Modelling of underground cavities

The exploration of mining cavities is a key medium for studying the technical and economic activities of historical extractive industries. They are significant elements of all mining landscapes. Adequate surveying and representation is an important task here.

Classical site measurement, geared towards the production of 2D plans (ground plan, longitudinal section, cross-section) often leads to unclear and therefore unsatisfactory representations. The use of laser scanning techniques in conjunction with the possibilities offered by CAD systems and VR software, however, makes it possible to obtain a comprehensive, more easily understandable visualization of such cavities. In addition, the high concentration of data measurable today makes it possible to calculate surface areas and volumes, and to draw conclusions about the rate of mining advance and the quantity extracted. The aim now is to develop an intelligent measurement system with a specially adapted evaluation system, specifically for the documentation of complex cavities of any shape, created by historical mining activity, with the attendant narrowness, dirt, water etc., and also meeting area-dependent geometrical accuracy requirements. A 2D profile scanner is used to record consecutive gallery (cross-)sections. Synchronously with the geometrical data, a camera will be used to record the rock structure, i.e. the visual information from the surfaces. For lighting, which is of vital importance underground, high-performance LEDs are planned. The research department for mining archaeology has already developed core skills here, which will, however, have to be expanded for a wider scholarly public.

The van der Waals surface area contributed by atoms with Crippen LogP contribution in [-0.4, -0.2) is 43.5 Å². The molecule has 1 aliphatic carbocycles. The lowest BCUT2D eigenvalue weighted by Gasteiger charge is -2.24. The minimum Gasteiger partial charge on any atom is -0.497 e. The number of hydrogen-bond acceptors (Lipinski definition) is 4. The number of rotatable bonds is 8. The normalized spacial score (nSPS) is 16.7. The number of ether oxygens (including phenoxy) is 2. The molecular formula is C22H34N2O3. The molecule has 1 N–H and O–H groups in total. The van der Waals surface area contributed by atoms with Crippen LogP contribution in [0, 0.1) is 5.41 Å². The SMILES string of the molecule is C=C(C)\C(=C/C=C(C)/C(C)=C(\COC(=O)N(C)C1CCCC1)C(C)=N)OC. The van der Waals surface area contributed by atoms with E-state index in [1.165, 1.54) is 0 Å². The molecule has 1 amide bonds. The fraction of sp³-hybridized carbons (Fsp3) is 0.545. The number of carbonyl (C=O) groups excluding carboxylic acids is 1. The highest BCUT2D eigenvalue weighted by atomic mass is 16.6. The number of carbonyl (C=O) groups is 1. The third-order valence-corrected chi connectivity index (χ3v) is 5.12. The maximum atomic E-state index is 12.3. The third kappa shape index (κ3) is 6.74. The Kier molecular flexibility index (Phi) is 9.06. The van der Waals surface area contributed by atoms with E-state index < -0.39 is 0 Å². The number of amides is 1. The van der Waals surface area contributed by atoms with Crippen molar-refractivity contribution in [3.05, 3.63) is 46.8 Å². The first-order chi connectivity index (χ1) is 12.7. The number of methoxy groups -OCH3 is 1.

There is development potential in further mathematical techniques for graphic modelling of 3D surfaces, and for the recording and visualization of complex cavities. The main issues have to do with the recording of surface structures, the combination with archaeological excavation data, and the representation of various levels of information (visual data, structural data, technological data).
For this we need to develop data collection systems which are light and can be “handled” underground (laser scanning, photogrammetry; positioning and imaging systems) and a GIS-based 3D information system. The aim is to link the planned research project with the research department for information systems, and to include external partners from the field of archaeological visualization and data collection, surveying technology/speleology, and mathematics.


Gero Steffens

Project manager

Gero Steffens

Responsible body

Deutsches Bergbau-Museum Bochum


Deutsches Bergbau-Museum Bochum


Schweizerische Gesellschaft f. Höhlenforschung, La Chaux-de-Fonds

Dipl.-Phys. M. Heller / Freidorf


2000 - 2010